The Current English Restrictions

From my perch here in Canterbury, I’m a keen observer of the moves the United Kingdom (UK) government is making with regard to Coronavirus restrictions.

Yesterday, Prime Minister Boris Johnson held a briefing, along with two of his advisers, to break the bad news about the need to tighten restrictions. Here are the current UK stats:

Seems mild compared to numbers in the U.S. (where average deaths/day last week was 734)

The key restriction was that, beginning next Monday, people in England can only gather, indoors or out, in groups of six maximum. This is a reduction for the current allowance of groups of 30. Police will be empowered to fine or arrest those who do not mind the rule. Johnson was clear that “this is not a second national lockdown” and that “it breaks his heart to have to insist on the restrictions”.

For my geo-politically-challenged readers, the UK consists of England, Scotland, Wales, and Northern Ireland. Each has limited self-government and each controls its own COVID restrictions. Those announced by Johnson yesterday apply to England only. The details for the entire UK are available here:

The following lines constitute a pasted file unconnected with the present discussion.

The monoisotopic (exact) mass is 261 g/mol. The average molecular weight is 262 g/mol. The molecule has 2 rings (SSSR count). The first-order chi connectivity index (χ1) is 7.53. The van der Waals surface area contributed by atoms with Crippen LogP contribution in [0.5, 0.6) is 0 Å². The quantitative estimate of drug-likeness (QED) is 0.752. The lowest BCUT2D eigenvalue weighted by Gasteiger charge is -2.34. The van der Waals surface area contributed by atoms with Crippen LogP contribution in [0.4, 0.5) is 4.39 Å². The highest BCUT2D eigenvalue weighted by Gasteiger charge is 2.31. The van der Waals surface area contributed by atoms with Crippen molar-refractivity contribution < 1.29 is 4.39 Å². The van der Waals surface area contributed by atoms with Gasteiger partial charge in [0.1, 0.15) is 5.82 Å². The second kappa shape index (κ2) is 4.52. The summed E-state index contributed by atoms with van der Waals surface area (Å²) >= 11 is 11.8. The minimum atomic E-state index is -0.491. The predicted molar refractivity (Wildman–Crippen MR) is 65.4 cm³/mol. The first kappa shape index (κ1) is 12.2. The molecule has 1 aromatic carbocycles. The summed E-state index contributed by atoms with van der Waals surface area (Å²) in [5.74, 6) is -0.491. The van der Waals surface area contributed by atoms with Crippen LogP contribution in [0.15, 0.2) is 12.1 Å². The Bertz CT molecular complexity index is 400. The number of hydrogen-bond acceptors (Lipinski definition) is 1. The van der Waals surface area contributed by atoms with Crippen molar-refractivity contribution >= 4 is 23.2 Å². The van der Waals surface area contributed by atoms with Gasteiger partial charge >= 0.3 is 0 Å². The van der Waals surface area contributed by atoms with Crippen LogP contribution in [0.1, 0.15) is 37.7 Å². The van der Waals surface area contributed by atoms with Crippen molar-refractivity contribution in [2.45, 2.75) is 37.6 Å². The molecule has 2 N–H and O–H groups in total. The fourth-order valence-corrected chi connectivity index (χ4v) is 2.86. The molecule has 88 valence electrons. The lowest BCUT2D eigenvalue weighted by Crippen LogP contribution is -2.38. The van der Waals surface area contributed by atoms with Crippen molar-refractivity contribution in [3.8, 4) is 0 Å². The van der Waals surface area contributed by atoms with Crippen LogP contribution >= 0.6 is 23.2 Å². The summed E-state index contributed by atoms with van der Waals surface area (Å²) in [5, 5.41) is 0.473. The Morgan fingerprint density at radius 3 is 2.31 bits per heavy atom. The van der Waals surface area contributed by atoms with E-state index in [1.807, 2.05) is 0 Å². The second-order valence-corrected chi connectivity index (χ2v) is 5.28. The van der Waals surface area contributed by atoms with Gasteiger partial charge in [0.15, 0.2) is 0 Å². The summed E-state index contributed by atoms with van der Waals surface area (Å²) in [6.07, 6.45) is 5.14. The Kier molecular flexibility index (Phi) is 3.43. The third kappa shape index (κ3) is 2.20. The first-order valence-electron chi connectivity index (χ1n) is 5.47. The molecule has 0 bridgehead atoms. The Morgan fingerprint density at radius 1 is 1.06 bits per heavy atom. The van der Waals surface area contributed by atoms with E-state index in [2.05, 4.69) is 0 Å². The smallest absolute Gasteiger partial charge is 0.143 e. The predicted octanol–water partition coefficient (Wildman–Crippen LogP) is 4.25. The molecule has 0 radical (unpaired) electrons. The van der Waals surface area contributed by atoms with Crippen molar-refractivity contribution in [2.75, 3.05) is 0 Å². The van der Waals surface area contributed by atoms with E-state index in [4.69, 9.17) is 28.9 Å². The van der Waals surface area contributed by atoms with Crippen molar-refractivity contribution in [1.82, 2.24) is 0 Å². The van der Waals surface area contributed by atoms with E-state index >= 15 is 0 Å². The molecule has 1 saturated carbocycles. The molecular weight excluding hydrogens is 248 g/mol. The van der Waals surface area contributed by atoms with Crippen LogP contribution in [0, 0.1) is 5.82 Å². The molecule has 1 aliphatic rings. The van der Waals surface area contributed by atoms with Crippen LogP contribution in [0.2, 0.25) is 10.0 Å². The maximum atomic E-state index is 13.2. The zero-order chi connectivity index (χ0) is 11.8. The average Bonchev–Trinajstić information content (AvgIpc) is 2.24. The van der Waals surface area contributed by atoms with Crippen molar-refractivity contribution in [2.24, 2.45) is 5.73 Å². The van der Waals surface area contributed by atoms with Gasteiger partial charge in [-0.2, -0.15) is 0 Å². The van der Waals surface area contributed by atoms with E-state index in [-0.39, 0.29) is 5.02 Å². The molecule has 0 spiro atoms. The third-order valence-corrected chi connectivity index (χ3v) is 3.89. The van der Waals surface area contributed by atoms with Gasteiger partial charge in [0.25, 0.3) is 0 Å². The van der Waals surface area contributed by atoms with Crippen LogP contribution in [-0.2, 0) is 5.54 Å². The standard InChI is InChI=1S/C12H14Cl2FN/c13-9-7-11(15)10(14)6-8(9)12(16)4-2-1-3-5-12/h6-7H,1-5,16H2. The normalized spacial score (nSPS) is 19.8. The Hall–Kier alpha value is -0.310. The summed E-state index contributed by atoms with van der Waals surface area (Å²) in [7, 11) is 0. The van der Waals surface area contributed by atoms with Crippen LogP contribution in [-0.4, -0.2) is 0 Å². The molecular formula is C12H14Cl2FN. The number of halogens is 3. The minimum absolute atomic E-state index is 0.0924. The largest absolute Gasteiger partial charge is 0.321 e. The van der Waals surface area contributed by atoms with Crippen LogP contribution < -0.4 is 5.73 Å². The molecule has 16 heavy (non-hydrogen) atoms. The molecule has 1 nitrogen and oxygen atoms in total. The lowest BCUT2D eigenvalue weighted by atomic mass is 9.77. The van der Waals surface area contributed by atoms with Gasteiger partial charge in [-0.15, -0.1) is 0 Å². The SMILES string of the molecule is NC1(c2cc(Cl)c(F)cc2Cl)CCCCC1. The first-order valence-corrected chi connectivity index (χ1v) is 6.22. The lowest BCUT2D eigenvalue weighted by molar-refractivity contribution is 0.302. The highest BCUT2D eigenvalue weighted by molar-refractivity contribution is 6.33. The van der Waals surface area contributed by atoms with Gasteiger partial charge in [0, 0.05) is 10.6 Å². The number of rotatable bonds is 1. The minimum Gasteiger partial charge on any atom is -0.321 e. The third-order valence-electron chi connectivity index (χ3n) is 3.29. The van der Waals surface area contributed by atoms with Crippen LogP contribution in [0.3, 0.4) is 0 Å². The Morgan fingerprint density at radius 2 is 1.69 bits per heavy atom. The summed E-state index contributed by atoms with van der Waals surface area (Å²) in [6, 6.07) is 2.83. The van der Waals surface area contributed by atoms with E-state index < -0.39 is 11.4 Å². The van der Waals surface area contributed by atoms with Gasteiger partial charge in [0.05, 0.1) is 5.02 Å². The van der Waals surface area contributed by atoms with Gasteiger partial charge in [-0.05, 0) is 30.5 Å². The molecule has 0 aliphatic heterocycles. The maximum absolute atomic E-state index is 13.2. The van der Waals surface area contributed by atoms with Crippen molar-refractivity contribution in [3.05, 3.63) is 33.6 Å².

In England, pubs, restaurants, shops, places of worship, and other venues will remain open as before, but people can only attend in groups of up to six.

Face coverings are compulsory if you’re using public transport and must be worn in shops. Oddly, shop workers are exempt.

The UK has “hot spots” of infection and that has caused some recent local lockdowns, for example, on the city of Leicester, to be applied in response.

The stats here in my corner of England are comparatively very good:

During Johnson’s briefing, charts were shown indicating that young people (teens, 20s, 30s) were responsible for the majority of new COVID cases.

As in many other countries, the lure of the beach, and vacation-related, large-scale outdoor gatherings were too much to resist for many, resulting in virus spread. With colder weather ahead of us, it’s hoped the numbers will go down.

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